Are Native CDFIs the Financial Institution of the Future?
If Native CDFIs are to continue to grow and become self-sufficient, they need to have sources they can rely on for funding.
Tribes have spent decades trying to get banks to open branches on reservations. They also have struggled to start their own banks and credit unions. It’s been a tough slog. Maybe there’s an easier way.
ICMN has counted about three dozen banks and credit unions opened by tribes, tribal entities or individual American Indians over the past generation. But in recent years, more than 70 tribally-focused financial institutions have opened. They are called community development financial institutions (CDFIs). Maybe they, or something like them, are the wave of the future.
What is a CDFI? It is a non-profit lender that makes economic development and housing loans. It does not take deposits as banks and credit unions do. It is the brainchild of the U.S. Treasury Department, which has a CDFI Fund to hatch these community-based lenders and push them out into their communities. Increasingly their focus includes Indian country as the Fund has focused on Native CDFIs.
Often Native CDFIs are homegrown, and are run by tribal members that have expert knowledge for what reservation communities want and need (something that not many bankers have).
Examples include the Lakota Funds, on the Oglala Lakota reservation in South Dakota, and the Four Bands Fund, based on the Cheyenne River Sioux Tribe reservation, also in South Dakota.
The CDFI Fund says its Native Initiatives program has provided $120 million in financial and technical assistance to Native CDFIs and provided 1,600 hours of training. A group must devote at least 50 percent of its efforts to activities that serve Native people to get a Native CDFI designation from the Fund. It says 73 Native CDFI certifications have been awarded as of January 2017, with many more in the pipeline.
Native CDFIs have their own association, the Native CDFI Network. And there is one Native CDFI whose business it is to fund other Native CDFIs. That’s the First Nations Oweesta Corp., which says in its 2016 annual report that it has made $11 million in loans to Native CDFIs and is launching a capital aggregate loan pool of $10 million.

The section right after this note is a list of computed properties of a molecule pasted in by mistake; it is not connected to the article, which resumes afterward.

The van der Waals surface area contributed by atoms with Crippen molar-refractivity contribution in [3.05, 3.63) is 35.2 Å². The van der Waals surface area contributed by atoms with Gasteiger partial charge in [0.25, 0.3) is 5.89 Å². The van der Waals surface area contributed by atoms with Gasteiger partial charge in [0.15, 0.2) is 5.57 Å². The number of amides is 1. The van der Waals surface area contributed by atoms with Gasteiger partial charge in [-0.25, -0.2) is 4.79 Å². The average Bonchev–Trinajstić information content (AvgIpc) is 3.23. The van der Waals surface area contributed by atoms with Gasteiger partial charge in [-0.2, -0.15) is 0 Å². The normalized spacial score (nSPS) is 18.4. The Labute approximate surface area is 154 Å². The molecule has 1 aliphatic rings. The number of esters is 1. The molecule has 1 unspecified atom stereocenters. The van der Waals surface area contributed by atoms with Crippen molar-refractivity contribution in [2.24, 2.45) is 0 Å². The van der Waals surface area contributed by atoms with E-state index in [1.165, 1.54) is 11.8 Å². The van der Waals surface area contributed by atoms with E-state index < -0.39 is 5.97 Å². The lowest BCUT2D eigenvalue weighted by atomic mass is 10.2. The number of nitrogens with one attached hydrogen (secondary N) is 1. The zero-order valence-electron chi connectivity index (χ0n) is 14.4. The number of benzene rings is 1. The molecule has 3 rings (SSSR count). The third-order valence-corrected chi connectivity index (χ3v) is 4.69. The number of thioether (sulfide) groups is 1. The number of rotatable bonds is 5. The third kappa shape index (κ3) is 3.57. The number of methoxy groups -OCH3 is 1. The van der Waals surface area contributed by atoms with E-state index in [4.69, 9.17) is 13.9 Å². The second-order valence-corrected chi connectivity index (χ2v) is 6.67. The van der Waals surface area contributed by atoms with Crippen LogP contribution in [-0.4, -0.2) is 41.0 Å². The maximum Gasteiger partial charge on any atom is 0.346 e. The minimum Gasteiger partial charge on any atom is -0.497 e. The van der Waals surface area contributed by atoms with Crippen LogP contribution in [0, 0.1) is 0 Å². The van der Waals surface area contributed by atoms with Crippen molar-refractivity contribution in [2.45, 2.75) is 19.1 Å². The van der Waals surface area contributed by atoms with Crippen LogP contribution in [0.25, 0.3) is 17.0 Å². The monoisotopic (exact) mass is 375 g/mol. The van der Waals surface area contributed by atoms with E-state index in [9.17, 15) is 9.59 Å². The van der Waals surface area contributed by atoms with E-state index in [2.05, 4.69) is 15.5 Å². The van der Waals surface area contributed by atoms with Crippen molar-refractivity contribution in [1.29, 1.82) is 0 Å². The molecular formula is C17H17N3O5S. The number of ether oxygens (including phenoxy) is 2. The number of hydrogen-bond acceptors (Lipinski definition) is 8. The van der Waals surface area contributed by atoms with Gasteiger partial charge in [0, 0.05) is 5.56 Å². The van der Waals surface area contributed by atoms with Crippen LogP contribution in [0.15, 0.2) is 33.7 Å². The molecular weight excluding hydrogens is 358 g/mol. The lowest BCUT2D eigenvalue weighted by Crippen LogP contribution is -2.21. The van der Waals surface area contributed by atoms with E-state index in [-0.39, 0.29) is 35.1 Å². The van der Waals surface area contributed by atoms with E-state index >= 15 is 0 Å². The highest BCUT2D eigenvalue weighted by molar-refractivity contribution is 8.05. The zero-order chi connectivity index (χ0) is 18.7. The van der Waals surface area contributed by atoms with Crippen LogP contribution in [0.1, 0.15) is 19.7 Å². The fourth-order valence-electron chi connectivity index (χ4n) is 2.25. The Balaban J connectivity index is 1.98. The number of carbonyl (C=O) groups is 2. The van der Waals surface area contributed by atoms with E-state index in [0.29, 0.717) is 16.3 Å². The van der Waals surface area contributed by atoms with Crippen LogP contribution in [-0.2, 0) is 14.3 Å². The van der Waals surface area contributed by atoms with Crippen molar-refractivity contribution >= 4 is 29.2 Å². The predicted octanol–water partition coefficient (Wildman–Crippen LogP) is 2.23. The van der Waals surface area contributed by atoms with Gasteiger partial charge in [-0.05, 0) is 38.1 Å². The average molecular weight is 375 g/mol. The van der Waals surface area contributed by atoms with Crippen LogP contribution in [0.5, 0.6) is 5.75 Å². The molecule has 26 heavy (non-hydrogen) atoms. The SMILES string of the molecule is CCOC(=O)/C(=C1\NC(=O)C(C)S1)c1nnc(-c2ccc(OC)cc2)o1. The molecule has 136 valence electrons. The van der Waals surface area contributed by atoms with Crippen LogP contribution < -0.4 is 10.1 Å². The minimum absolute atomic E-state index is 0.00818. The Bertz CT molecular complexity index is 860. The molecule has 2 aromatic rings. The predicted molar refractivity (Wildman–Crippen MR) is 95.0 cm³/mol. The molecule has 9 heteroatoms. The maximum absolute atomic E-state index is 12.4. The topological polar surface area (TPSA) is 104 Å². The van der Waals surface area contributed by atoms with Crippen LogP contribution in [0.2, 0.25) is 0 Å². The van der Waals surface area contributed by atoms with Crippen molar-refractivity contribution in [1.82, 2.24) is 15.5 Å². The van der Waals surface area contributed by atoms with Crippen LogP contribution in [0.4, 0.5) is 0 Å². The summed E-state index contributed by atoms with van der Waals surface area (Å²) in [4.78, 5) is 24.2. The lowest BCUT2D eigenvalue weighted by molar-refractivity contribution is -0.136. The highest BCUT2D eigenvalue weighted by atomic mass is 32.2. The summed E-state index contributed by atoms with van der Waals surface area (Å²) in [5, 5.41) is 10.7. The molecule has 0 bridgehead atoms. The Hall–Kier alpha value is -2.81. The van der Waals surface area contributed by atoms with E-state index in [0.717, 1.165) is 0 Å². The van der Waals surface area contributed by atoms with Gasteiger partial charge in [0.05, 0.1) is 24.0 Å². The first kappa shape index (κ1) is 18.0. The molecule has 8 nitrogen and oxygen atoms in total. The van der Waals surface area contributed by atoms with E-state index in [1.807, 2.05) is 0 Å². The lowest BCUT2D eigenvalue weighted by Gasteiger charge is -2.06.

The loan pool will be supported by a $1 million reserve and would offer a low interest loan or a combined loan/grant hybrid with a higher interest rate.
Oweesta said it has made $1.62 million in loans to Native CDFIs in 2016, bringing its total loan portfolio to $7.96 million. It says this lending sparked 280 jobs, the creation of 60 new businesses, and four affordable housing units. It also says it has a tiny loan write-off percentage of .01 percent.
Of course, federal programs are subject to political debate and can end in a hurry. If Native CDFIs are to continue to grow and become self-sufficient, they need to have sources they can rely on for funding outside of the Fund. And, they need to be successful lenders with careful underwriting to bring in money for new lending efforts (these are called “revolving” loan funds as the money received to pay back loans is used to fund new ones).
Native CDFIs are starting to get some outside champions. The Center for Indian Country Development, an affiliate of the Minneapolis Fed, is one such. The Northwest Area Foundation is another.
The NWAF is an unusual foundation that devotes 40 percent of its funding to Native projects in its eight-state footprint.
The group’s 2017 annual report is devoted to Native CDFIs, which president and CEO Kevin Walker calls “engines of change” for Native communities. “They’re really a best-kept secret, both inside and outside of Native communities,” he feels.
NWAF has made $33.4 million in grants to Native CDFIs between 2012 and 2016. It has also started a website for Native CDFIs.
According to Walker, “Native CDFIs are dynamic and trusted partners for building assets and thriving economies in Indian country. They are weavers, connecting families, communities, and entrepreneurs to the resources necessary to bring dreams to life for multiple generations.”
Native CDFIs NWAF is funding include:
- Bii Gii Wiin Community Development Loan Fund
- Black Hills Community Loan Fund
- Confederated Tribes of the Umatilla Indian Reservation
- First Nations Oweesta Corp.
- First Ponca Financial
- Four Bands Community Fund, Inc.
- Hunkpati Investments
- Lakota Funds
- Mazaska Owecaso Otipi Financial
- Native American Community Development Corp. (NACDC)
- Financial Services, Inc.
- Native American Development Corp.
- Native CDFI Network
- Nimiipuu Community Development Fund
- Northwest Native Development Fund
- Oyate Community Development Corp.
- People’s Partner for Community Development
- Rosebud Economic Development Corp.
- Taala Fund
- White Earth Investment Initiative